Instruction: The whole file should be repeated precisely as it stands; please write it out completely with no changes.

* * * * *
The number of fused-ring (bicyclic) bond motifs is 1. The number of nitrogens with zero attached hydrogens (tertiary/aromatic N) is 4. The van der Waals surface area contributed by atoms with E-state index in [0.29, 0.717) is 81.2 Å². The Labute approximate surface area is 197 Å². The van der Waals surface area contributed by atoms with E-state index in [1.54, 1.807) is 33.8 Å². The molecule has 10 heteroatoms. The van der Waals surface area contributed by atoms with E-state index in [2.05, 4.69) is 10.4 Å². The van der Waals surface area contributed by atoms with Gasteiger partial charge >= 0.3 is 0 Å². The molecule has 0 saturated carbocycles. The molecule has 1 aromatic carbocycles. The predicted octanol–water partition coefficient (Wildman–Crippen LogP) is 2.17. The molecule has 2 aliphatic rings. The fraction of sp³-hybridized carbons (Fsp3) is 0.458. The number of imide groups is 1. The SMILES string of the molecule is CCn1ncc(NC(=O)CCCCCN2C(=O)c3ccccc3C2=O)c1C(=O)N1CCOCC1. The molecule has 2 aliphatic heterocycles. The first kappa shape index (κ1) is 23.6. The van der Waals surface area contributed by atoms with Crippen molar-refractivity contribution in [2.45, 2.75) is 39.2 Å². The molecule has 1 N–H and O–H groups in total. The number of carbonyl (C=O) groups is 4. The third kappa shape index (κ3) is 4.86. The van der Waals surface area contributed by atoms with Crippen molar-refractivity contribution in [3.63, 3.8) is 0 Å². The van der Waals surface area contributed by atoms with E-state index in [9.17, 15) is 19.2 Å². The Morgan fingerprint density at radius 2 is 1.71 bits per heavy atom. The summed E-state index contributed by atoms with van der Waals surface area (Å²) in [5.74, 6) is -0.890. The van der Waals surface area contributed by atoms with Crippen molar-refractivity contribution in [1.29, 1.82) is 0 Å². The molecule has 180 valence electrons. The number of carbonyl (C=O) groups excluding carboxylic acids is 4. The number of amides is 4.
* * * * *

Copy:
The number of fused-ring (bicyclic) bond motifs is 1. The number of nitrogens with zero attached hydrogens (tertiary/aromatic N) is 4. The van der Waals surface area contributed by atoms with E-state index in [0.29, 0.717) is 81.2 Å². The Labute approximate surface area is 197 Å². The van der Waals surface area contributed by atoms with E-state index in [1.54, 1.807) is 33.8 Å². The molecule has 10 heteroatoms. The van der Waals surface area contributed by atoms with E-state index in [2.05, 4.69) is 10.4 Å². The van der Waals surface area contributed by atoms with Gasteiger partial charge >= 0.3 is 0 Å². The molecule has 0 saturated carbocycles. The molecule has 1 aromatic carbocycles. The predicted octanol–water partition coefficient (Wildman–Crippen LogP) is 2.17. The molecule has 2 aliphatic rings. The fraction of sp³-hybridized carbons (Fsp3) is 0.458. The number of imide groups is 1. The SMILES string of the molecule is CCn1ncc(NC(=O)CCCCCN2C(=O)c3ccccc3C2=O)c1C(=O)N1CCOCC1. The molecule has 2 aliphatic heterocycles. The first kappa shape index (κ1) is 23.6. The van der Waals surface area contributed by atoms with Crippen molar-refractivity contribution in [2.45, 2.75) is 39.2 Å². The molecule has 1 N–H and O–H groups in total. The number of carbonyl (C=O) groups is 4. The third kappa shape index (κ3) is 4.86. The van der Waals surface area contributed by atoms with Crippen molar-refractivity contribution in [3.63, 3.8) is 0 Å². The van der Waals surface area contributed by atoms with E-state index in [9.17, 15) is 19.2 Å². The Morgan fingerprint density at radius 2 is 1.71 bits per heavy atom. The summed E-state index contributed by atoms with van der Waals surface area (Å²) in [5.74, 6) is -0.890. The van der Waals surface area contributed by atoms with Crippen molar-refractivity contribution in [1.29, 1.82) is 0 Å². The molecule has 180 valence electrons. The number of carbonyl (C=O) groups excluding carboxylic acids is 4. The number of amides is 4.